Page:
A Bounty of Bluebirds

Bluebirds  RE-6

Male Eastern Bluebird (click to enlarge)

A friend posted a picture yesterday of bluebirds in her nest box. So I went out this morning and checked the one box I have that can be easily opened, and it looks like a good bluebird spring! The male and female were watching me as I went over to the box and opened it so I didn’t stay long and just took a shot with the iPhone instead of the usual gear, but it is always exciting to see the first babies of spring. These guys look like they are just a couple of days old at most and still in that reptilian stage of development. I am sure the cool, wet weather the past few days has made for difficult hunting for the parents but the sunshine today promises easier meals for these young.

Bluebird nestlings

Bluebird nestlings (click to enlarge)

I have four nest boxes scattered around the yard and garden area (three out in the open and one in the woods) and have seen bluebirds coming and going from all four, so this could be a very good spring for bluebirds. Looking forward to following the progress of these and the other local breeders during the coming nesting season.

How readily the bluebirds become our friends and neighbors when we offer them suitable nesting retreats!
– John Burroughs,1925

Bluebird houses

Bluebird nest box

Bluebird houses

Nest box

Bluebird nest box made with hollow log

Nest box

Bluebird houses

Nest box

Wood Duck nest

Waterfowl wayside

Wood Ducks pairing up in winter (click to enlarge)

Wood Ducks begin courtship in the fall and continue throughout the winter and into the spring. A couple of years ago I photographed several ducks on the ice at Pungo Lake where you can see several Wood Ducks that appear to have already paired up. On my recent paddle at Merchants Millpond and surrounding swamps, I flushed several male wood ducks that were probably tending to their mate as she sat in a nearby nest cavity – a fact supported by the occasional flush of a female from a cavity. The male remains near the nesting female until the eggs are within a few days of hatching, which is longer than males of most other duck species remain with their mates.

Wood Duck nest boxes

Wood Duck nest boxes

Although swamps are great places for cavity nesting birds due to the abundance of hollow trees and cavities, I often see artificial Wood Duck nest boxes placed along these waterways. This pair of boxes is along Bennett’s Creek and the one facing the creek had a fluff of down clinging to the entrance hole, indicating it might be occupied. Naturally, I wanted a peek…the box builder had done a good job so the side door easily opened and this is what the camera caught inside…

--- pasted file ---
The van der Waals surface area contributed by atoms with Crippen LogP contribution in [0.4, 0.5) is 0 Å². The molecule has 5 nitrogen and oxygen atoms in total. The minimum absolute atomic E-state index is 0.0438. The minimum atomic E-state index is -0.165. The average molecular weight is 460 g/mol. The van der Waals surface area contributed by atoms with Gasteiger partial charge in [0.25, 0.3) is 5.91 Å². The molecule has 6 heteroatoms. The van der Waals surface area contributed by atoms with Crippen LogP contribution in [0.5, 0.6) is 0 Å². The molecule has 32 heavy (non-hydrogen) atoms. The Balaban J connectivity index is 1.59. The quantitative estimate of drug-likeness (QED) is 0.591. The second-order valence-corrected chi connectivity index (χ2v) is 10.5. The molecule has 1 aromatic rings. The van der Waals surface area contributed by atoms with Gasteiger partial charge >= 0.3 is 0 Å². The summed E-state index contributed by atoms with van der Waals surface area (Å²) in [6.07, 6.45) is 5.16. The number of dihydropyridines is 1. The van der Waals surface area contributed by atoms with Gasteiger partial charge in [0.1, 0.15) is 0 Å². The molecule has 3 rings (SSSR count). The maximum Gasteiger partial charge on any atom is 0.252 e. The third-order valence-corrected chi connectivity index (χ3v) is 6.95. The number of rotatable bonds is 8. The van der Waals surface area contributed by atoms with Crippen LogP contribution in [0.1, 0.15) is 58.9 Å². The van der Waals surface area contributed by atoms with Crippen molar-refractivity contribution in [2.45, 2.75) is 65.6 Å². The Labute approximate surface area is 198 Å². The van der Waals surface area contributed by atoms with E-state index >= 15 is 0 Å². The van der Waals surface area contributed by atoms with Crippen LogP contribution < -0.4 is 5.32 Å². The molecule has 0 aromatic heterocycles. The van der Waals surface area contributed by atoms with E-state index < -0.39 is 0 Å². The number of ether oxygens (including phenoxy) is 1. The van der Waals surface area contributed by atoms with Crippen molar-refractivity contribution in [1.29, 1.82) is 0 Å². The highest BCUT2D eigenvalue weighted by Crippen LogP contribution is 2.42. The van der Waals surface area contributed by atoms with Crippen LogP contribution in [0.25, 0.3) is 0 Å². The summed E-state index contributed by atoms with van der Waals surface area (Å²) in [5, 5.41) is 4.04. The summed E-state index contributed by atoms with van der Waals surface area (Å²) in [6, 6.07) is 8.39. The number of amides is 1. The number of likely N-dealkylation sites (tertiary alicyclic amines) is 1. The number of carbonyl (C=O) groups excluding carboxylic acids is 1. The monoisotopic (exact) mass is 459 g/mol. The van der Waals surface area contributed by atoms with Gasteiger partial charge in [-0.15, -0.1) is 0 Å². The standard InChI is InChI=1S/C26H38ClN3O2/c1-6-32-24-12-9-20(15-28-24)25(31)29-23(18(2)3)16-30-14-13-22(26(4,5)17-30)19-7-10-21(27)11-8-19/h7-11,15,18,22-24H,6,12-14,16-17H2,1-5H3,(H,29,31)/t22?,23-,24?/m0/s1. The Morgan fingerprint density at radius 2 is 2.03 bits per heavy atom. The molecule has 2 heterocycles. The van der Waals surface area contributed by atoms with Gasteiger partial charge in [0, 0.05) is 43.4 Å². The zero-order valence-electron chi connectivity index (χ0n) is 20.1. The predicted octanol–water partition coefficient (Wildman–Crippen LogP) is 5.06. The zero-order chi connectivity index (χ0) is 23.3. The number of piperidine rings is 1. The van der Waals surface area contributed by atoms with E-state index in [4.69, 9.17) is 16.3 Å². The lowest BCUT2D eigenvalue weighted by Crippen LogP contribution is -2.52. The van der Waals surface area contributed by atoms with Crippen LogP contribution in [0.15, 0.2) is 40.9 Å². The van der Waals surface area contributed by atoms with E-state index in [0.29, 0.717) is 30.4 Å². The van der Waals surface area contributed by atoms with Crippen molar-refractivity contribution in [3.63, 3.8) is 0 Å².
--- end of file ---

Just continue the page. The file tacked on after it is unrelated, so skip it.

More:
Wood Duck eggs in nest box

Wood Duck eggs in nest box

Like most (if not all?) birds, Wood Duck females lay one egg per day until she finishes and begins incubating. Normal clutch size according to many sources ranges from 6-16 eggs with an average of 12. So, how many eggs do you see in this nest? Certainly way above the average number for a clutch. This may be an example of intraspecific brood parasitism, also called “egg dumping” or “dump nesting”. Egg dumping occurs when a female wood duck, frequently a first-year breeder (according to some references), follows another hen to a nest site during the egg-laying period and lays her eggs in with the other nest, presumably coming back each day while the original female is away foraging to keep laying until she has finished. This results in very large clutches that often cannot be effectively incubated. In a typical nest box, approximately 80% of the eggs hatch, but where egg dumping is common, it may drop to as low as 10% or the original female may abandon the nest altogether. Some suggest that in the wild, the impulse to egg dump is kept in check because wood ducks normally nest in fairly isolated locations. Artificial nest boxes that are placed too close together or in very conspicuous locations may lead to increased egg dumping (some reports are as high as half the nests). Several resources recommend trying to mimic the natural situation (single boxes placed in swamp habitats) as much as possible to help with nest success.